• The'trading results of sPitLERs for the year ended January 31 last were par- ticularly good. Profits arc up by 121 per cent. and, thanks to the saving of EPL, net profits (after tax) arc 60 per cent. up at £1,489,000. Earnings amounted to 28.4 per cent., and the dividend on the capital, increased by a 50 per ccnt. bonus, is brought up to 11 per cent. (against the equivalent of 81 per cent.). At 43s. 6d. the yield is 5.2 per cent. The freeing of the millers from Government control of their raw material undoubtedly enlarged their again the housing industry has defied all predictions of a slow-down.
• • • Yet there is still something wrong about the steepness of the Wall Street rise. The Fulbright Committee did not secure enough statistical information about the buying of pension funds and trust funds and the effects of the capital gains tax on market supply. These factors may well account for the inadequacy of the supply of 'blue chip' equities to meet the ever-increasing de- mand. The Sears Roebuck pension fund, for example, now holds 26 per cent. of the total capital of the company. General Motors has bought nearly every day for the past four years 2,000 of its own shares in the market—for an 'incentive compensa- tion plan'—which is said to be 15 per cent. of all GM shares traded. It seems to me that the Securities and Exchange Commission should conduct a more searching inquiry into demand and supply on Wall Street.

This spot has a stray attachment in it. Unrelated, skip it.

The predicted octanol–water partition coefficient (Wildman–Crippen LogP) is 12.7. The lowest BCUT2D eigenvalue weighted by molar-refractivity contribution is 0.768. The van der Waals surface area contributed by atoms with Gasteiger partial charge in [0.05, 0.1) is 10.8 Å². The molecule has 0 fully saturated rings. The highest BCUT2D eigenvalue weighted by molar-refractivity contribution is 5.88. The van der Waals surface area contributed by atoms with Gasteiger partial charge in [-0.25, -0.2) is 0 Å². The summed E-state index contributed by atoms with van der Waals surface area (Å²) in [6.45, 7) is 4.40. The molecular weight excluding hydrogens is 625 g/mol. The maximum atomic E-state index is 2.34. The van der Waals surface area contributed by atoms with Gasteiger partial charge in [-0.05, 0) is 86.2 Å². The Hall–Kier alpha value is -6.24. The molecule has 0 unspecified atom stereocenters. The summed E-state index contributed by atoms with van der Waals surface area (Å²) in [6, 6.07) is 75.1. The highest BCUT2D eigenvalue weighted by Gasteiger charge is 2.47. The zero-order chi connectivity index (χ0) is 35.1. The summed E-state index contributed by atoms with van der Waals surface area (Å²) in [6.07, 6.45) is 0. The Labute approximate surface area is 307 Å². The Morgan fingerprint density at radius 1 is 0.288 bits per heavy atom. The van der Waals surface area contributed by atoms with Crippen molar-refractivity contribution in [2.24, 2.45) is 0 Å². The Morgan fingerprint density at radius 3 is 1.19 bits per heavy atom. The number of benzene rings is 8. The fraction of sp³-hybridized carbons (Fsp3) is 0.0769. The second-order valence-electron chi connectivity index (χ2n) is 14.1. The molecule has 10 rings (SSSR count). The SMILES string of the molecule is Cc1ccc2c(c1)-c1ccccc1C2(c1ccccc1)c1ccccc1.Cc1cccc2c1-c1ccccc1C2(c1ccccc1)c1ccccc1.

profit margins, but the bad harvests of 1954 must also have increased Spillers's sales to farmers of animal feeding-stuff. With the exception of MCDOIJGALLS TRUST, Spillers is now giving the highest of the dividend yields in the milling group and, without exception, the highest of the earn- ings' yields.
THOMAS TILLING is now an industrial trust whose 'family of firms' is still grow- ing apace. Last year it acquired a Notting- ham firm of dyers and finishers, and a holding in the Brush Group for £548,000, which at the end of December had a mar- ket value of £750,000. Since December it has bought Mutual Finance, a hire-pur- chase, brokerage and banking business, Walton Hosiery, a Nottingham firm mak- ing nylons, and a further holding in Lime- Sand Mortar. Its other subsidiaries include Spray and Burgass, dyers and finishers, of Nottingham; Newey arid Eyre, electrical engineers, of Dudley; Bagshawes, of Dunstable, manufacturers of conveyors and chains; Mark Dawson, worsted spin- ners, of Bradford; Hobourn Aero Com- ponents, of Rochester; James A. Jobling, makers of Pyrex ovenware; Daimler Hire; Stratstone, Troy and Company, builders; and the Cornhill Insurance Company. Not every one of these subsidiaries did so well last year—the Cornhill had 'an un- usual toll of disaster'—but the directors of Tilling are building up their industrial group on quality and character of manage- ment. They take infinite care, they say, to assure themselves that their subsidiaries are directed by men of high character and proved ability. No doubt this policy will pay good dividends in the long run. Last year earnings amounted to 17 per cent. and dividends were raised from 71 per cent. to 10 per cent. The earnings' cover will have to he built up, and at 44s. 6d., to yield 4} per cent., the ordinary shares are discounting a good deal. The directors are replenishing their finances after their many acquisitions by raising over £2 mil- lion from an issue of 2,200,000 preference shares.